SELMA, Ala. - On the Sunday before election day in America, politics and religion do mix. And few places are more fervently engaged than this town, steeped in civil rights lore.
"It's your season to be blessed," sings the choir of the Ebenezer Missionary Baptist Church. "God made you a promise, you stood the test."
Parishioners rise to join the refrain and there's little doubt that many are thinking about the "promise" of tomorrow's election, with their favoured candidate Barack Obama leading in the polls.
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"He's opened up the window and poured you out a blessing." Everyone's singing now, rocking in frenzied holiness.
"It's your season to be blessed."
Mayor James Perkins - the first African-American to lead this predominantly black town - is in the front row. His wife, Cynthia, sports an Obama for President button.
Church greeter Ozetta Thomas is wearing an Obama campaign button as an announcement tells parishioners where and when churchgoers can get a ride to the polling booth tomorrow.
And the young man, receiving the emblem for holy communion, sports a dogtag with Obama's picture.
And we are not yet at the church most identified with the monumental effort to secure the right to vote, a movement that climaxed in 1965 with the infamous Bloody Sunday showdown between blacks and city and state police.
A few blocks away is Brown Chapel - a most pleasing edifice with Romanesque Revival architecture, and graced by a monument to Martin Luther King and other civil rights organizers. Brown Chapel is designated a national historic site.
Outside, Charles Robertson, an organizer of protest marches 43 years ago, is herding journalists, his head kept cool by a natty Obama for President cap.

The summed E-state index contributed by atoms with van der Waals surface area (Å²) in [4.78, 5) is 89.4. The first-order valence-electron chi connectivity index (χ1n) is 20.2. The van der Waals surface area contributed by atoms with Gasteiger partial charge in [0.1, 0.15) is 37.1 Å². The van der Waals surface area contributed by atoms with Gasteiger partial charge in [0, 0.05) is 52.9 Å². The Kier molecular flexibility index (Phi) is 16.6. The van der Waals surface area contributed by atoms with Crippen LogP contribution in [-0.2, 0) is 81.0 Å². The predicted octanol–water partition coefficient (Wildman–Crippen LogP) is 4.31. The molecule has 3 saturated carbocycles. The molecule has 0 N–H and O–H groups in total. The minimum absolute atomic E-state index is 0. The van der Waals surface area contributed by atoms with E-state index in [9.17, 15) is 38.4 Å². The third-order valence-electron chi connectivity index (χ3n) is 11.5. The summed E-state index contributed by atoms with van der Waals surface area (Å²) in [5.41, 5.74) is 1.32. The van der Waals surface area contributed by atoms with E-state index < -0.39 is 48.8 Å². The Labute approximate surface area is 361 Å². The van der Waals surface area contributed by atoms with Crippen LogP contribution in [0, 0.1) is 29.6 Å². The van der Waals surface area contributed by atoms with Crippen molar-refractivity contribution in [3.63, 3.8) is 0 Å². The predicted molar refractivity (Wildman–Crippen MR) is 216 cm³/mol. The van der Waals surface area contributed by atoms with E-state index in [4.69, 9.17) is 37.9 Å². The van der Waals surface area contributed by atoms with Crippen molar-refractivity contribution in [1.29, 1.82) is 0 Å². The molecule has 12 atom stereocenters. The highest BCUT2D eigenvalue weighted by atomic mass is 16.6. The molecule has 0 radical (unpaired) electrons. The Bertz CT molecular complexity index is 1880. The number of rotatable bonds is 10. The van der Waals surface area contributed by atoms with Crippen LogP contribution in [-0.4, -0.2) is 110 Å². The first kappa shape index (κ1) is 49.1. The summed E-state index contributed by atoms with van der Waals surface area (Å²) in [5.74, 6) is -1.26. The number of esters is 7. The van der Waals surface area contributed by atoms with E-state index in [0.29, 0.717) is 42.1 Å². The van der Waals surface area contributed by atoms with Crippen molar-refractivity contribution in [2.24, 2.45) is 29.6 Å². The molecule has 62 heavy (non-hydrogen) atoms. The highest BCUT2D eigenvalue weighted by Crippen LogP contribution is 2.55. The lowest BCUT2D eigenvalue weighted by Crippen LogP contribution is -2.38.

Here, Pastor James E. Jackson, in white vestments for this communion Sunday, presides over a less effervescent audience, but the message is similarly clear.
"We are in the last few days of an historic moment," he tells the 70 parishioners in the gorgeous, beautifully kept church that, in 1965, was constantly overflowing with "outside agitators" in town to challenge Alabama racist voting restrictions.
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King called clergy from all over the world to descend on Selma to press for voting rights, he said. "We don't want to waste that. Let's go out and vote."
The church bulletin, mindful of this hallowed ground, reads: "On March 7, 1965, in the noonday sun of a sacred communion Sunday, a small group of approximately 100 dedicated souls arose from the very pews in which you sit, and marched into history."
Lawrence and Dorothea Huggins were among them. They have eschewed their own service at the Catholic church to come to this shrine on this particular Sunday. As teachers at T.S. Hudson high school, they'd been one of the first groups to march on the state courthouse and demand the right to vote.
"I feel like Dr. King is looking down," Dorothea says, King's bust towering down from the monument in front of the church. "I feel like he's reached that mountaintop. He had that dream; now it's coming to reality."
Back at Ebenezer, the choir has given way to Rev. Frederick Reese, 79, and still pastor. A legend, who got his head cracked open trying to march from Selma to Montgomery on Bloody Sunday. His sermon plumbs the familiar biblical story of the Jews' deliverance from Egyptian bondage.
And within minutes, Reese and his audience are in a holy synchronization.
Like the Children of Israel "we've endured many difficulties, but the Lord has brought us to possess the land," he intones.
"You can hold out a little while longer," he implores.
"Sure can!" is the response.
"A few more miles to the setting of the sun," he hollers.
"Yes Lawd!" they chant.
"A few more days and the race's gonna be won."
You can imagine tomorrow night.